Because of the stability of state development, Kazakhstan multiplied its potential after the collapse of the Soviet Union. The rational use of natural and economic resources also has allowed Kazakhstan to achieve significant social gains. The average salary and pension in Kazakhstan are the highest among the countries of the Commonwealth of Independent States, and in the near future, the salary of doctors and teachers will increase. The fight against poverty and the social protection of the population are as critical as the movement toward democracy.
Mr. Perlmutter previously has expressed concerns about international drug trafficking and nuclear security in the region. However, the United States is merely the fifth-highest contributor of humanitarian aid to Kazakhstan. Does this mean that nuclear security and drug trafficking are not concerns of the United States? While Mr. Perlmutter criticizes the U.S. administration for its policies, he fails to call for real assistance. Mr. Perlmutter also ignores the fact that Kazakhstan gave up its nuclear weapons at the beginning of its independence.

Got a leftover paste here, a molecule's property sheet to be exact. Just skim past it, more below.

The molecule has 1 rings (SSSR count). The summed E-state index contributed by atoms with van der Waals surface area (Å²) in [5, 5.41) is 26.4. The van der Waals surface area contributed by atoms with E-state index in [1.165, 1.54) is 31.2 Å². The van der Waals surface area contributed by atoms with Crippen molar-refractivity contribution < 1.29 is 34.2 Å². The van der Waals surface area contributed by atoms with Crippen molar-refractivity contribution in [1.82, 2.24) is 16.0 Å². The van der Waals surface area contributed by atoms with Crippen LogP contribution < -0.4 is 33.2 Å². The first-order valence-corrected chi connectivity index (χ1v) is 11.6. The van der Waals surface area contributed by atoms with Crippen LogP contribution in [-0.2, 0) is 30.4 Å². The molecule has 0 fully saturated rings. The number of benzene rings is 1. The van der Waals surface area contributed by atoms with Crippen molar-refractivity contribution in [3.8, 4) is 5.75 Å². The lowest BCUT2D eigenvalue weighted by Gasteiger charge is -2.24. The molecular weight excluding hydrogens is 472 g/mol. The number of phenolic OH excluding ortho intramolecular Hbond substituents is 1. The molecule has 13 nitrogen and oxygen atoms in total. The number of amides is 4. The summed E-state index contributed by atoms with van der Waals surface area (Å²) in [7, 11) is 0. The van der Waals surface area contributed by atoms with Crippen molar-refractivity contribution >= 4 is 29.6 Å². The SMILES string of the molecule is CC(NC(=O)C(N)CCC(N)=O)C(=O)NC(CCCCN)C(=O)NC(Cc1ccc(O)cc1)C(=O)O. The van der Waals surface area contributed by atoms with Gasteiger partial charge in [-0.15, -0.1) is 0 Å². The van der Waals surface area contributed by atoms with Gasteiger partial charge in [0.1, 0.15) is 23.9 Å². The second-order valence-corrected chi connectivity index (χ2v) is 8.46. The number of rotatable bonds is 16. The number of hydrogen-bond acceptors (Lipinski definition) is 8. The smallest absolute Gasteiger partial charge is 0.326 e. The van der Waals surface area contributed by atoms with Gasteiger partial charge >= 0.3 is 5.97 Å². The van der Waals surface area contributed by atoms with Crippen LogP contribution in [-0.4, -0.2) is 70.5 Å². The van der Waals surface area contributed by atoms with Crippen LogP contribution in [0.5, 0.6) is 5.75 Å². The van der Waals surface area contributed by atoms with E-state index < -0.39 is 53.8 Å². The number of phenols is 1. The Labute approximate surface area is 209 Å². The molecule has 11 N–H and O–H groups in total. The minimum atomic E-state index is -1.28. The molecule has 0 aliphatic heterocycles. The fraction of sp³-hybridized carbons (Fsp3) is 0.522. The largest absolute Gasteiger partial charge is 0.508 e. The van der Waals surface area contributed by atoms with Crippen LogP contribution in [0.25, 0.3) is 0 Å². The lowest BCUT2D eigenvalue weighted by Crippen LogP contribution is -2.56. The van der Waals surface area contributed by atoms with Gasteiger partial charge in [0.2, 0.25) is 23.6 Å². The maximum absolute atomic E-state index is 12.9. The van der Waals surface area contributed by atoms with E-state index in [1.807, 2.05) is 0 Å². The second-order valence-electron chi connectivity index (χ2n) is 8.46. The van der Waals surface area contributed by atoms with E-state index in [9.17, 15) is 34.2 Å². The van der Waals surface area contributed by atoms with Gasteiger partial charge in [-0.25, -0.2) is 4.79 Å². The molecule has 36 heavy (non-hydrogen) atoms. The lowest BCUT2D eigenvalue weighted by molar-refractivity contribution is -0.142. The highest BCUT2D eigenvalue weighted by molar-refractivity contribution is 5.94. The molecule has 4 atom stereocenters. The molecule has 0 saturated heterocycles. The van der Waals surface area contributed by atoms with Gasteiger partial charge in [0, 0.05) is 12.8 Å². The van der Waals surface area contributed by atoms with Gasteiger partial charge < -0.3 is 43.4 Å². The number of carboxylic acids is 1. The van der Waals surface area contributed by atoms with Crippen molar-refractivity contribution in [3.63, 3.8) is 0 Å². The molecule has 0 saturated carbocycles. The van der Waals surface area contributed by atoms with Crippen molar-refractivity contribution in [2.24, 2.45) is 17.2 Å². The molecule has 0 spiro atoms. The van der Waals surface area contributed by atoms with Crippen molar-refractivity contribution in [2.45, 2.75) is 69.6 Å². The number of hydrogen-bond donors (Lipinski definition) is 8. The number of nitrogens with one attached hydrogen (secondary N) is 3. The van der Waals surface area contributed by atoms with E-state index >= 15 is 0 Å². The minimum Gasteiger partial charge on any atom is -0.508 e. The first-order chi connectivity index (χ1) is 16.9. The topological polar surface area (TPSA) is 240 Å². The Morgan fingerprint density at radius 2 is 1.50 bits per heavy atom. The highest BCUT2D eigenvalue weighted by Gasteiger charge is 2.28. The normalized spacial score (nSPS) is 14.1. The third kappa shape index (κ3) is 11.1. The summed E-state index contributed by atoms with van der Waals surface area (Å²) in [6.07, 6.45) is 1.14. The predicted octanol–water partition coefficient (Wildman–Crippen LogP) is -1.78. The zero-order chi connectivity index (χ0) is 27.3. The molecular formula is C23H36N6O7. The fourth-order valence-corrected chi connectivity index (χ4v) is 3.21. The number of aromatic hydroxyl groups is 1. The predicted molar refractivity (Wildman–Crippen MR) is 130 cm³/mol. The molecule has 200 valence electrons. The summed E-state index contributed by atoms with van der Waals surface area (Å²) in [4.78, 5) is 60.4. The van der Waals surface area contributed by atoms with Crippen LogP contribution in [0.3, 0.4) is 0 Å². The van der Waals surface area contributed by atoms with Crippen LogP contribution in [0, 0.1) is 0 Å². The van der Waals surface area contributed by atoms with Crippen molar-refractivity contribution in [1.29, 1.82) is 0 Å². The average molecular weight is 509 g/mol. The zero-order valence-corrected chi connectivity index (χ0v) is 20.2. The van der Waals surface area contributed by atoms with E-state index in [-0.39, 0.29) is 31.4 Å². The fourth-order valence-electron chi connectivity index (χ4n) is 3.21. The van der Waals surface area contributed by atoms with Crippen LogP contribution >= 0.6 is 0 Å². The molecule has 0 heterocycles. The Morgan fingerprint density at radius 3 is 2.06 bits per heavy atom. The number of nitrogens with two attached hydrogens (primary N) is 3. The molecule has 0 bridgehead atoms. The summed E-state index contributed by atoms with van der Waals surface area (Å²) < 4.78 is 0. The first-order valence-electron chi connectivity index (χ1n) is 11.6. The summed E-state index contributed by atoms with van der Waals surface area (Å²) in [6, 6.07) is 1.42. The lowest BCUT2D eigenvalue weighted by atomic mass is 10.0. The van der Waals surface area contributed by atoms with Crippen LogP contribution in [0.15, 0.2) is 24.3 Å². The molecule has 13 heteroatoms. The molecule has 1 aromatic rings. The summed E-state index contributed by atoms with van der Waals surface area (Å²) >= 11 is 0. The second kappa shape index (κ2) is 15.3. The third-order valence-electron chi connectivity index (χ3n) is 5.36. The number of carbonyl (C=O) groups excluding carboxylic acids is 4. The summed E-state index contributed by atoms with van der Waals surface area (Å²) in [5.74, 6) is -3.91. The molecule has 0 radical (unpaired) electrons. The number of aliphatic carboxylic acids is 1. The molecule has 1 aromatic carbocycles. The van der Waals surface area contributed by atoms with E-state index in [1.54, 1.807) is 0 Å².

I believe Kazakhstan should proceed from, first of all, its own interests when dealing with other countries. Kazakhstan has embarked on the thorny path of the development of democracy and the market economy of its own free will, not for the purpose of obtaining legitimacy in American eyes. It is simply in the best interest of Kazakh society.
AZAT PERUASHEV
Civil Party of Kazakhstan
Almaty, Kazakhstan